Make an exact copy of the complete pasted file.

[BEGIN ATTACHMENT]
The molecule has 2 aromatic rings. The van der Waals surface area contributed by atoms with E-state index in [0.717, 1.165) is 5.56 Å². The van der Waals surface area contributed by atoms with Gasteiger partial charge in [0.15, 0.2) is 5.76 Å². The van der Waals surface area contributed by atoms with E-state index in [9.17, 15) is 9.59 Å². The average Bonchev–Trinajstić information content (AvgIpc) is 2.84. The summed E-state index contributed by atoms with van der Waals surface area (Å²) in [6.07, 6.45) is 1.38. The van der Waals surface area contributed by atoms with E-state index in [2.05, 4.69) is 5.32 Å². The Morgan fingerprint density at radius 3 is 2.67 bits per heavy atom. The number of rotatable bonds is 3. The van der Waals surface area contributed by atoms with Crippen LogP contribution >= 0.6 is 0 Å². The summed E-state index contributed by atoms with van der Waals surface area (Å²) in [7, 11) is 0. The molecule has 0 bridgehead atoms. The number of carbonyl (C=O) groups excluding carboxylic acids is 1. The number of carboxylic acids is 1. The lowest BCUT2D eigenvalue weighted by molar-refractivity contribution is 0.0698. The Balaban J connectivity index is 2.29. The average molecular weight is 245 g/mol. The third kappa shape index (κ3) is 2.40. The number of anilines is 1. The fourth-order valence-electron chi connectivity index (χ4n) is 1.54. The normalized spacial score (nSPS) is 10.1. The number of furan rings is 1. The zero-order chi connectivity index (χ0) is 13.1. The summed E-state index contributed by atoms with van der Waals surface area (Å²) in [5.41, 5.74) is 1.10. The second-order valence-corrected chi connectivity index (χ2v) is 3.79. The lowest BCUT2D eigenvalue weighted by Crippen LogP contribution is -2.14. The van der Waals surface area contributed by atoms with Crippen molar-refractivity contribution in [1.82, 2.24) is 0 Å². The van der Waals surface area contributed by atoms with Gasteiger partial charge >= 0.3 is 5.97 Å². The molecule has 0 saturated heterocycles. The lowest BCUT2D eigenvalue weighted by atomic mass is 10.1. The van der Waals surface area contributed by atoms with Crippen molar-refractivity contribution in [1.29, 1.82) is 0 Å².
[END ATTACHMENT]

The molecule has 2 aromatic rings. The van der Waals surface area contributed by atoms with E-state index in [0.717, 1.165) is 5.56 Å². The van der Waals surface area contributed by atoms with Gasteiger partial charge in [0.15, 0.2) is 5.76 Å². The van der Waals surface area contributed by atoms with E-state index in [9.17, 15) is 9.59 Å². The average Bonchev–Trinajstić information content (AvgIpc) is 2.84. The summed E-state index contributed by atoms with van der Waals surface area (Å²) in [6.07, 6.45) is 1.38. The van der Waals surface area contributed by atoms with E-state index in [2.05, 4.69) is 5.32 Å². The Morgan fingerprint density at radius 3 is 2.67 bits per heavy atom. The number of rotatable bonds is 3. The van der Waals surface area contributed by atoms with Crippen LogP contribution >= 0.6 is 0 Å². The summed E-state index contributed by atoms with van der Waals surface area (Å²) in [7, 11) is 0. The molecule has 0 bridgehead atoms. The number of carbonyl (C=O) groups excluding carboxylic acids is 1. The number of carboxylic acids is 1. The lowest BCUT2D eigenvalue weighted by molar-refractivity contribution is 0.0698. The Balaban J connectivity index is 2.29. The average molecular weight is 245 g/mol. The third kappa shape index (κ3) is 2.40. The number of anilines is 1. The fourth-order valence-electron chi connectivity index (χ4n) is 1.54. The normalized spacial score (nSPS) is 10.1. The number of furan rings is 1. The zero-order chi connectivity index (χ0) is 13.1. The summed E-state index contributed by atoms with van der Waals surface area (Å²) in [5.41, 5.74) is 1.10. The second-order valence-corrected chi connectivity index (χ2v) is 3.79. The lowest BCUT2D eigenvalue weighted by Crippen LogP contribution is -2.14. The van der Waals surface area contributed by atoms with Crippen molar-refractivity contribution in [1.82, 2.24) is 0 Å². The van der Waals surface area contributed by atoms with Gasteiger partial charge >= 0.3 is 5.97 Å². The molecule has 0 saturated heterocycles. The lowest BCUT2D eigenvalue weighted by atomic mass is 10.1. The van der Waals surface area contributed by atoms with Crippen molar-refractivity contribution in [1.29, 1.82) is 0 Å².